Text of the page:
It would expose your credentials the same way as if you entered them at the terminal on the compromised machine (eg. possibly not at all, but quite possibly). Although SSPI (especially Kerberos) is supported starting from RDP6.0, usually
mstsc does not obtain the kerberos ticket; it sends your keystrokes over the RDP connection (encrypted against the compromised machine's machine certificate), and the RDP server obtains the kerberos ticket.
If you want to make sure the server can't steal your password, you need to be certain you are using kerberos to authenticate over RDP. You could also use certificate-based (that is, smart card) authentication - but bear in mind that unless configured otherwise, RDP will pass through smart card auth in many cases.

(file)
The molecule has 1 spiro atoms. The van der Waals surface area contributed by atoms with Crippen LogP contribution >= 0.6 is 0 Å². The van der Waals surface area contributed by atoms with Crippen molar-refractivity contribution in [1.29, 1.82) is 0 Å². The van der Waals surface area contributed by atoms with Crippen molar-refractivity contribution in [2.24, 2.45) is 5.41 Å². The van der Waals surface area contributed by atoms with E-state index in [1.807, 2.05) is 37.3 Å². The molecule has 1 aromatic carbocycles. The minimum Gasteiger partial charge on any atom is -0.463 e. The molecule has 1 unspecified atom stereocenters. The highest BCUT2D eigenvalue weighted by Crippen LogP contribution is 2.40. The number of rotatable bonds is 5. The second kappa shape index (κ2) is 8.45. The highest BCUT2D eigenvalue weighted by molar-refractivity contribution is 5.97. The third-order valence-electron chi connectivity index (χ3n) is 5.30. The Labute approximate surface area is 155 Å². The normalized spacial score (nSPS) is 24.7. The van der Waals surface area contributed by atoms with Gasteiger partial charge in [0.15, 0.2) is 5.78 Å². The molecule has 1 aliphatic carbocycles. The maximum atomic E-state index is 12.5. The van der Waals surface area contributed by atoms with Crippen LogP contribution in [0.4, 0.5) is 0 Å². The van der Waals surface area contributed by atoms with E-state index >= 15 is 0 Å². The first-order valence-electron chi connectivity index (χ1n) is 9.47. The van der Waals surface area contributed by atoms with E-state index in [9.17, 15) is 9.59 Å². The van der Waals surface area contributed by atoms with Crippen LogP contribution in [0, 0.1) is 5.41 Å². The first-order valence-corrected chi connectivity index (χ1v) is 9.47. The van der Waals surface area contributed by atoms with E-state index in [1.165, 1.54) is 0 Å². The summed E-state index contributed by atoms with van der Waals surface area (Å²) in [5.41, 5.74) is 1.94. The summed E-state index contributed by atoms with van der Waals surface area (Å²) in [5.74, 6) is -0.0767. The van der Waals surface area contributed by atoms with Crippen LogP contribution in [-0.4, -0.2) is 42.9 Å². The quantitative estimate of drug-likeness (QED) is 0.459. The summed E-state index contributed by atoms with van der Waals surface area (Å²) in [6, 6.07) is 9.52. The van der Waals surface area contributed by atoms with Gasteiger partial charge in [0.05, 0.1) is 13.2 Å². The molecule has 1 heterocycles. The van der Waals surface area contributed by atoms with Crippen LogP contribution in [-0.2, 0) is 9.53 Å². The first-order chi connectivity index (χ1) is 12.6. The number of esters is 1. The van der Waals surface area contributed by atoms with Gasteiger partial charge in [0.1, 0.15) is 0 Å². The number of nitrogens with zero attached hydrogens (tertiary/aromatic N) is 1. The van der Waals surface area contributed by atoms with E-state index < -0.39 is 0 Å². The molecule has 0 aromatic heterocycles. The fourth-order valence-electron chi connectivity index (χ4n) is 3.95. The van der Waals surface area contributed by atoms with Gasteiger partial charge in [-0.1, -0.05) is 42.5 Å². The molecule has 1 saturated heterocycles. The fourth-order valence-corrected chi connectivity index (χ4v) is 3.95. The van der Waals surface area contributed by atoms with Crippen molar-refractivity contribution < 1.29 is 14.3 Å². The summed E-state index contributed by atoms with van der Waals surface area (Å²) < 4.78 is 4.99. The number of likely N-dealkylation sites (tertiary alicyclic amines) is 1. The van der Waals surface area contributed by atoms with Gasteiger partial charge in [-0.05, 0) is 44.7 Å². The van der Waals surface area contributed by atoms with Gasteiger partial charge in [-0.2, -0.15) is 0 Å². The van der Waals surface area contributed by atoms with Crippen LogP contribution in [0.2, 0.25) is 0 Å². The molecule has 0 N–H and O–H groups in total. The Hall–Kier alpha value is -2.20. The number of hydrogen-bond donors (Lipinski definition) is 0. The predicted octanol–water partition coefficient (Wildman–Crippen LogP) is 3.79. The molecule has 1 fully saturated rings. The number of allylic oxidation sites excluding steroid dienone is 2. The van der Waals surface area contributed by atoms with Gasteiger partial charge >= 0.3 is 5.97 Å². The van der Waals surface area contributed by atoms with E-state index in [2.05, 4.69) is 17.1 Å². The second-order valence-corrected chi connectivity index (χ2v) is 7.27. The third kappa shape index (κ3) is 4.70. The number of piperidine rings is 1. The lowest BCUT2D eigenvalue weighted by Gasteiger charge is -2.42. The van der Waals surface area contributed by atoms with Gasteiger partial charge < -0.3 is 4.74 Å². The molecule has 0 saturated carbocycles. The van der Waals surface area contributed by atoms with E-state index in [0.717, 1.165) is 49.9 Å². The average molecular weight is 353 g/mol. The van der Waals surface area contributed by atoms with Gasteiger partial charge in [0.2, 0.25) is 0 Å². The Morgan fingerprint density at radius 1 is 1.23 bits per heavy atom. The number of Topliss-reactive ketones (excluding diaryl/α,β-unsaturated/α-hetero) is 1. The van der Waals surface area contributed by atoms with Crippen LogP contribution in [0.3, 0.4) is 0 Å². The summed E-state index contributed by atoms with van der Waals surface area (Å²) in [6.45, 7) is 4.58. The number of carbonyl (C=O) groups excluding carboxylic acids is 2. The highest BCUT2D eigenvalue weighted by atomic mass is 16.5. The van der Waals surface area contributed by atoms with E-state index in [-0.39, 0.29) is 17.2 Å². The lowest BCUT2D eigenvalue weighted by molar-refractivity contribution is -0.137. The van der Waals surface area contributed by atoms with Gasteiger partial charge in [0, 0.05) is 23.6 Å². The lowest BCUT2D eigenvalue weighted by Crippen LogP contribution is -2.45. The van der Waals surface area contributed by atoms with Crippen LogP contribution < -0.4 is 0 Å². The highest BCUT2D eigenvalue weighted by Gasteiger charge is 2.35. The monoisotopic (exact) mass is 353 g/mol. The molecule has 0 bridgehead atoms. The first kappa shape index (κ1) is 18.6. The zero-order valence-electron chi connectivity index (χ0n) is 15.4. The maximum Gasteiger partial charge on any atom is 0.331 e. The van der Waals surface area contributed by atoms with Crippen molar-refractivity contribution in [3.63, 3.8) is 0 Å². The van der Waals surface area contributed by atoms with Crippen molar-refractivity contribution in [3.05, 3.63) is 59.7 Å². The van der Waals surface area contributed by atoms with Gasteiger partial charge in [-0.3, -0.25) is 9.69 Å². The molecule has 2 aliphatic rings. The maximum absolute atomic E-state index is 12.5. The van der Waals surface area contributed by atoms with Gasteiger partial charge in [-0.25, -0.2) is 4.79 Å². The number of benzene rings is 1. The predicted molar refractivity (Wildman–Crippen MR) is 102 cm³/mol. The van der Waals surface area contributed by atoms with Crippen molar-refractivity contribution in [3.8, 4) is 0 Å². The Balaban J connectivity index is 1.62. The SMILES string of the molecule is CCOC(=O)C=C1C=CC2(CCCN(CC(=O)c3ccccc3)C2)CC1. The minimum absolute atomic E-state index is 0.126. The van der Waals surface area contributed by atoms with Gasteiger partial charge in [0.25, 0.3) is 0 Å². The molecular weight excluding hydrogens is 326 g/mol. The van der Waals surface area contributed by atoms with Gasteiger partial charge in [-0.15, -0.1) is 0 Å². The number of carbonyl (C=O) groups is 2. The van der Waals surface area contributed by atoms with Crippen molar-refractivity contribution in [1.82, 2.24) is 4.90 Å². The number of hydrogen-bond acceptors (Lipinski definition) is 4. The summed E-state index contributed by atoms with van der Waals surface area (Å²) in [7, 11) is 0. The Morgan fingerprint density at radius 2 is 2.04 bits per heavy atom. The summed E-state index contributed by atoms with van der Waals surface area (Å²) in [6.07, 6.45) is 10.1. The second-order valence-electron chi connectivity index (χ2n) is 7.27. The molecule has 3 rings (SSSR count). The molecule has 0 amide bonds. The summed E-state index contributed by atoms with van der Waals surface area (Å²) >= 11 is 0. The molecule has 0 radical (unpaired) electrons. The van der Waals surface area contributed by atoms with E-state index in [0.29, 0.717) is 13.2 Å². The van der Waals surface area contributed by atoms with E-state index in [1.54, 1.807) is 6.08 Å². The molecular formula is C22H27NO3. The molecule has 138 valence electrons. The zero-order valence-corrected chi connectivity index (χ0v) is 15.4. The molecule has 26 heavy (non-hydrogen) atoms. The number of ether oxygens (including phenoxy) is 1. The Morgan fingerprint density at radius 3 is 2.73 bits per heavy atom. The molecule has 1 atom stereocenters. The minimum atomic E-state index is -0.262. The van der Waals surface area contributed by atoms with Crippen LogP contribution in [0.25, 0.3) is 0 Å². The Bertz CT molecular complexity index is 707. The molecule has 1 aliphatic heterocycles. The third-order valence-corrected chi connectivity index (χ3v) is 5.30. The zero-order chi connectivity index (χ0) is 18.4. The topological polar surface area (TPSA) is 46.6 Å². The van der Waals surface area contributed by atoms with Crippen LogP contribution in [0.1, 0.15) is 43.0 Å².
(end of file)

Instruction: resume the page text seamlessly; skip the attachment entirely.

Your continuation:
Bear in mind, also, that stealing your credentials isn't the only threat here. No matter what, the target machine will at some point have your ticket-granting ticket on it, meaning that it will be able to perform actions as you for the validity of the ticket-granting ticket. This is basically session fixation. The compromised server could also just hijack your session.
In short, no, this isn't particularly safe.